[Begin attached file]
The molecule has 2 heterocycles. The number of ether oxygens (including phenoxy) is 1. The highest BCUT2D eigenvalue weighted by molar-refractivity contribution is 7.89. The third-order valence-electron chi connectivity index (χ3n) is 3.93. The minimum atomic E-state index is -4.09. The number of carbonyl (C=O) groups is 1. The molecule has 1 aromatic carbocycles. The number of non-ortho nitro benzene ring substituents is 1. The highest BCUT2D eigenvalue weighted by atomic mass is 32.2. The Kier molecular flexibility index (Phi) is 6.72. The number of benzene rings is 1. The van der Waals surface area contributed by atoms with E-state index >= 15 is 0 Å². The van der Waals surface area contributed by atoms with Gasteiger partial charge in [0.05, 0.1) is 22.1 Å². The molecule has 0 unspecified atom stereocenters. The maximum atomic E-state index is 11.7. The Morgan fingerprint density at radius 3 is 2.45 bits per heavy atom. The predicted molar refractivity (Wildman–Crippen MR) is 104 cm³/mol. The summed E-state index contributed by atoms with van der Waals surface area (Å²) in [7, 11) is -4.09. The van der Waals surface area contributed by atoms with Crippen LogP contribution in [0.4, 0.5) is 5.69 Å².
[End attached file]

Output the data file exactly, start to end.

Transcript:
The molecule has 2 heterocycles. The number of ether oxygens (including phenoxy) is 1. The highest BCUT2D eigenvalue weighted by molar-refractivity contribution is 7.89. The third-order valence-electron chi connectivity index (χ3n) is 3.93. The minimum atomic E-state index is -4.09. The number of carbonyl (C=O) groups is 1. The molecule has 1 aromatic carbocycles. The number of non-ortho nitro benzene ring substituents is 1. The highest BCUT2D eigenvalue weighted by atomic mass is 32.2. The Kier molecular flexibility index (Phi) is 6.72. The number of benzene rings is 1. The van der Waals surface area contributed by atoms with E-state index >= 15 is 0 Å². The van der Waals surface area contributed by atoms with Gasteiger partial charge in [0.05, 0.1) is 22.1 Å². The molecule has 0 unspecified atom stereocenters. The maximum atomic E-state index is 11.7. The Morgan fingerprint density at radius 3 is 2.45 bits per heavy atom. The predicted molar refractivity (Wildman–Crippen MR) is 104 cm³/mol. The summed E-state index contributed by atoms with van der Waals surface area (Å²) in [7, 11) is -4.09. The van der Waals surface area contributed by atoms with Crippen LogP contribution in [0.4, 0.5) is 5.69 Å².